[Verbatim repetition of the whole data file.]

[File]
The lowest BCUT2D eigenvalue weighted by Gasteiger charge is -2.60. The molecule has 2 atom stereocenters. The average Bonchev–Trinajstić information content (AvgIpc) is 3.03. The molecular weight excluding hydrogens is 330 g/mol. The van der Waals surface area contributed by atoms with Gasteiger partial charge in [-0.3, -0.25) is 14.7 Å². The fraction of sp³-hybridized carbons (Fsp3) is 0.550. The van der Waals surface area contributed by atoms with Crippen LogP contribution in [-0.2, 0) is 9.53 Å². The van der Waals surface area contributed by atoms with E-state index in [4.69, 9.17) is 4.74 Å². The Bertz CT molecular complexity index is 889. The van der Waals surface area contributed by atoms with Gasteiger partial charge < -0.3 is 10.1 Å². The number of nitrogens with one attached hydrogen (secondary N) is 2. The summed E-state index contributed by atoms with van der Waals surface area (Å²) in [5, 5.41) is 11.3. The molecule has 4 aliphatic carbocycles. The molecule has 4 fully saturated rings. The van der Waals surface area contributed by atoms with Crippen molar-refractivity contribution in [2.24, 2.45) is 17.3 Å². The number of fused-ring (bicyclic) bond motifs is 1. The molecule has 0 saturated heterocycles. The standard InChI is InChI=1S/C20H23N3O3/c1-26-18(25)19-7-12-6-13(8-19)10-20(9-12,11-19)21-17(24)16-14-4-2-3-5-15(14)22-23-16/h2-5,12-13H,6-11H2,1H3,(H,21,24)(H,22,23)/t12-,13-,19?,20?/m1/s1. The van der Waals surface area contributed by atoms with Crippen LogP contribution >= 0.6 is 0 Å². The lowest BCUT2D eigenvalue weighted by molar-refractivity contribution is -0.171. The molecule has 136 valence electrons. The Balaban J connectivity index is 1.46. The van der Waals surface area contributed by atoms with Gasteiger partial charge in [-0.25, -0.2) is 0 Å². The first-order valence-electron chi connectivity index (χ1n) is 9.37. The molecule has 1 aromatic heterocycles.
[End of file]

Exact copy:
The lowest BCUT2D eigenvalue weighted by Gasteiger charge is -2.60. The molecule has 2 atom stereocenters. The average Bonchev–Trinajstić information content (AvgIpc) is 3.03. The molecular weight excluding hydrogens is 330 g/mol. The van der Waals surface area contributed by atoms with Gasteiger partial charge in [-0.3, -0.25) is 14.7 Å². The fraction of sp³-hybridized carbons (Fsp3) is 0.550. The van der Waals surface area contributed by atoms with Crippen LogP contribution in [-0.2, 0) is 9.53 Å². The van der Waals surface area contributed by atoms with E-state index in [4.69, 9.17) is 4.74 Å². The Bertz CT molecular complexity index is 889. The van der Waals surface area contributed by atoms with Gasteiger partial charge < -0.3 is 10.1 Å². The number of nitrogens with one attached hydrogen (secondary N) is 2. The summed E-state index contributed by atoms with van der Waals surface area (Å²) in [5, 5.41) is 11.3. The molecule has 4 aliphatic carbocycles. The molecule has 4 fully saturated rings. The van der Waals surface area contributed by atoms with Crippen molar-refractivity contribution in [2.24, 2.45) is 17.3 Å². The number of fused-ring (bicyclic) bond motifs is 1. The molecule has 0 saturated heterocycles. The standard InChI is InChI=1S/C20H23N3O3/c1-26-18(25)19-7-12-6-13(8-19)10-20(9-12,11-19)21-17(24)16-14-4-2-3-5-15(14)22-23-16/h2-5,12-13H,6-11H2,1H3,(H,21,24)(H,22,23)/t12-,13-,19?,20?/m1/s1. The van der Waals surface area contributed by atoms with Crippen LogP contribution >= 0.6 is 0 Å². The lowest BCUT2D eigenvalue weighted by molar-refractivity contribution is -0.171. The molecule has 136 valence electrons. The Balaban J connectivity index is 1.46. The van der Waals surface area contributed by atoms with Gasteiger partial charge in [-0.25, -0.2) is 0 Å². The first-order valence-electron chi connectivity index (χ1n) is 9.37. The molecule has 1 aromatic heterocycles.